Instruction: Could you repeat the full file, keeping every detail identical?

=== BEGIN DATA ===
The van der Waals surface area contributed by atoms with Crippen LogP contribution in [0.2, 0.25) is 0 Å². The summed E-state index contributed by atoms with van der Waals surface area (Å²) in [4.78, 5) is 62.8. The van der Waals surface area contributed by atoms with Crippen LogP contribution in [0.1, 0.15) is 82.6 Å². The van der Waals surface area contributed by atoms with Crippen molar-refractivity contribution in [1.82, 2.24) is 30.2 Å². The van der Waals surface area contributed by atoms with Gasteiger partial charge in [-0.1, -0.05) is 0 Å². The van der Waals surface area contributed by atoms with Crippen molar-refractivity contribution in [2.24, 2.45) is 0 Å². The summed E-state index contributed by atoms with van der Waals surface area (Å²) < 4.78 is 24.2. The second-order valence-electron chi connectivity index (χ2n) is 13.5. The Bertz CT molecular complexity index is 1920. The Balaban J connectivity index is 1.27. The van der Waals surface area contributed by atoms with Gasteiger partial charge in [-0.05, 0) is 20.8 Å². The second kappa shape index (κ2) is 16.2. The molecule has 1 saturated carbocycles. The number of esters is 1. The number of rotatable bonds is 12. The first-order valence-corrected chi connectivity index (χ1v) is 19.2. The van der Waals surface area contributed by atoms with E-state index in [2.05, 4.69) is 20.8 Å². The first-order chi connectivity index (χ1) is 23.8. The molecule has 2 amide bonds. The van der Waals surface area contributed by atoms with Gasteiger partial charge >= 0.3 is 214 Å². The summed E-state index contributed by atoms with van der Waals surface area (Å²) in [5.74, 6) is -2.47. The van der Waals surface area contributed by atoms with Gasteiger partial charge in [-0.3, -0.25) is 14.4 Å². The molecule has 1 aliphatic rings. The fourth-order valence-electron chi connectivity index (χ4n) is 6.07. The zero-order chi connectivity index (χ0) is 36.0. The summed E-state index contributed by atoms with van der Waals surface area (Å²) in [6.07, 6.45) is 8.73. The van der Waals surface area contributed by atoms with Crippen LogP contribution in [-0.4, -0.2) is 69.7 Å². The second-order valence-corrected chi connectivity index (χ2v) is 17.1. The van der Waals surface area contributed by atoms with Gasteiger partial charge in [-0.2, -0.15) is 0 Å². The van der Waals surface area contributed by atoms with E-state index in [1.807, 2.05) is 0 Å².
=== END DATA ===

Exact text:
The van der Waals surface area contributed by atoms with Crippen LogP contribution in [0.2, 0.25) is 0 Å². The summed E-state index contributed by atoms with van der Waals surface area (Å²) in [4.78, 5) is 62.8. The van der Waals surface area contributed by atoms with Crippen LogP contribution in [0.1, 0.15) is 82.6 Å². The van der Waals surface area contributed by atoms with Crippen molar-refractivity contribution in [1.82, 2.24) is 30.2 Å². The van der Waals surface area contributed by atoms with Gasteiger partial charge in [-0.1, -0.05) is 0 Å². The van der Waals surface area contributed by atoms with Crippen molar-refractivity contribution in [2.24, 2.45) is 0 Å². The summed E-state index contributed by atoms with van der Waals surface area (Å²) < 4.78 is 24.2. The second-order valence-electron chi connectivity index (χ2n) is 13.5. The Bertz CT molecular complexity index is 1920. The Balaban J connectivity index is 1.27. The van der Waals surface area contributed by atoms with Gasteiger partial charge in [-0.05, 0) is 20.8 Å². The second kappa shape index (κ2) is 16.2. The molecule has 1 saturated carbocycles. The number of esters is 1. The number of rotatable bonds is 12. The first-order valence-corrected chi connectivity index (χ1v) is 19.2. The van der Waals surface area contributed by atoms with E-state index in [2.05, 4.69) is 20.8 Å². The first-order chi connectivity index (χ1) is 23.8. The molecule has 2 amide bonds. The van der Waals surface area contributed by atoms with Gasteiger partial charge >= 0.3 is 214 Å². The summed E-state index contributed by atoms with van der Waals surface area (Å²) in [5.74, 6) is -2.47. The van der Waals surface area contributed by atoms with Gasteiger partial charge in [-0.3, -0.25) is 14.4 Å². The molecule has 1 aliphatic rings. The fourth-order valence-electron chi connectivity index (χ4n) is 6.07. The zero-order chi connectivity index (χ0) is 36.0. The summed E-state index contributed by atoms with van der Waals surface area (Å²) in [6.07, 6.45) is 8.73. The van der Waals surface area contributed by atoms with Crippen LogP contribution in [-0.4, -0.2) is 69.7 Å². The second-order valence-corrected chi connectivity index (χ2v) is 17.1. The van der Waals surface area contributed by atoms with Gasteiger partial charge in [-0.2, -0.15) is 0 Å². The van der Waals surface area contributed by atoms with E-state index in [1.807, 2.05) is 0 Å².